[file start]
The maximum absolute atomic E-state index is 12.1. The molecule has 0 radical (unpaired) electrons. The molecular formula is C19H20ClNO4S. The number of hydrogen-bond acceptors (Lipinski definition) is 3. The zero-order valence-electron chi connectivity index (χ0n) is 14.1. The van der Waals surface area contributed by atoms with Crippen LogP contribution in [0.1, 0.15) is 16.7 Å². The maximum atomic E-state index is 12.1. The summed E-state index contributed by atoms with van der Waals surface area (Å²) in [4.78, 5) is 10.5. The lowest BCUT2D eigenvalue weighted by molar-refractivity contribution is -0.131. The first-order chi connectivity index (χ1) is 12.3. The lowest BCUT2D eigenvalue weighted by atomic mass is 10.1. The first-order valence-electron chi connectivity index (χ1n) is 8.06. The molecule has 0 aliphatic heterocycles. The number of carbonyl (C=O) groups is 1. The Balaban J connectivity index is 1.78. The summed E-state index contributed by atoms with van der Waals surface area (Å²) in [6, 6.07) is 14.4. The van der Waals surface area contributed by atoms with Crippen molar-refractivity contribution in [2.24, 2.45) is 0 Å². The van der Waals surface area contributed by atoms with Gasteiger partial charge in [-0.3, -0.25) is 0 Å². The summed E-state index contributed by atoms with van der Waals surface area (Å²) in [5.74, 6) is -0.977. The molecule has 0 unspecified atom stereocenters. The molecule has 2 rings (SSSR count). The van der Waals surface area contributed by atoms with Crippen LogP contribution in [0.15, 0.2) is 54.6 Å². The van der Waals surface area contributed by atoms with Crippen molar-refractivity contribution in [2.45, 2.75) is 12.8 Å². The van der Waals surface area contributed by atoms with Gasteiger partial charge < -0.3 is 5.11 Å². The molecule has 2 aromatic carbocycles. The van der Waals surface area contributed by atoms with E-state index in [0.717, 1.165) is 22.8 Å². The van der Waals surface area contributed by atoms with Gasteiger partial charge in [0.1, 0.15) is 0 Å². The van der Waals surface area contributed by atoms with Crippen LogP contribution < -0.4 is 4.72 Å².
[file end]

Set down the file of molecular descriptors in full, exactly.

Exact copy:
The maximum absolute atomic E-state index is 12.1. The molecule has 0 radical (unpaired) electrons. The molecular formula is C19H20ClNO4S. The number of hydrogen-bond acceptors (Lipinski definition) is 3. The zero-order valence-electron chi connectivity index (χ0n) is 14.1. The van der Waals surface area contributed by atoms with Crippen LogP contribution in [0.1, 0.15) is 16.7 Å². The maximum atomic E-state index is 12.1. The summed E-state index contributed by atoms with van der Waals surface area (Å²) in [4.78, 5) is 10.5. The lowest BCUT2D eigenvalue weighted by molar-refractivity contribution is -0.131. The first-order chi connectivity index (χ1) is 12.3. The lowest BCUT2D eigenvalue weighted by atomic mass is 10.1. The first-order valence-electron chi connectivity index (χ1n) is 8.06. The molecule has 0 aliphatic heterocycles. The number of carbonyl (C=O) groups is 1. The Balaban J connectivity index is 1.78. The summed E-state index contributed by atoms with van der Waals surface area (Å²) in [6, 6.07) is 14.4. The van der Waals surface area contributed by atoms with Crippen molar-refractivity contribution in [2.24, 2.45) is 0 Å². The van der Waals surface area contributed by atoms with Gasteiger partial charge in [-0.3, -0.25) is 0 Å². The summed E-state index contributed by atoms with van der Waals surface area (Å²) in [5.74, 6) is -0.977. The molecule has 0 unspecified atom stereocenters. The molecule has 2 rings (SSSR count). The van der Waals surface area contributed by atoms with Crippen LogP contribution in [0.15, 0.2) is 54.6 Å². The van der Waals surface area contributed by atoms with Crippen molar-refractivity contribution in [2.45, 2.75) is 12.8 Å². The van der Waals surface area contributed by atoms with Gasteiger partial charge < -0.3 is 5.11 Å². The molecule has 2 aromatic carbocycles. The van der Waals surface area contributed by atoms with E-state index in [0.717, 1.165) is 22.8 Å². The van der Waals surface area contributed by atoms with Gasteiger partial charge in [0.1, 0.15) is 0 Å². The van der Waals surface area contributed by atoms with Crippen LogP contribution < -0.4 is 4.72 Å².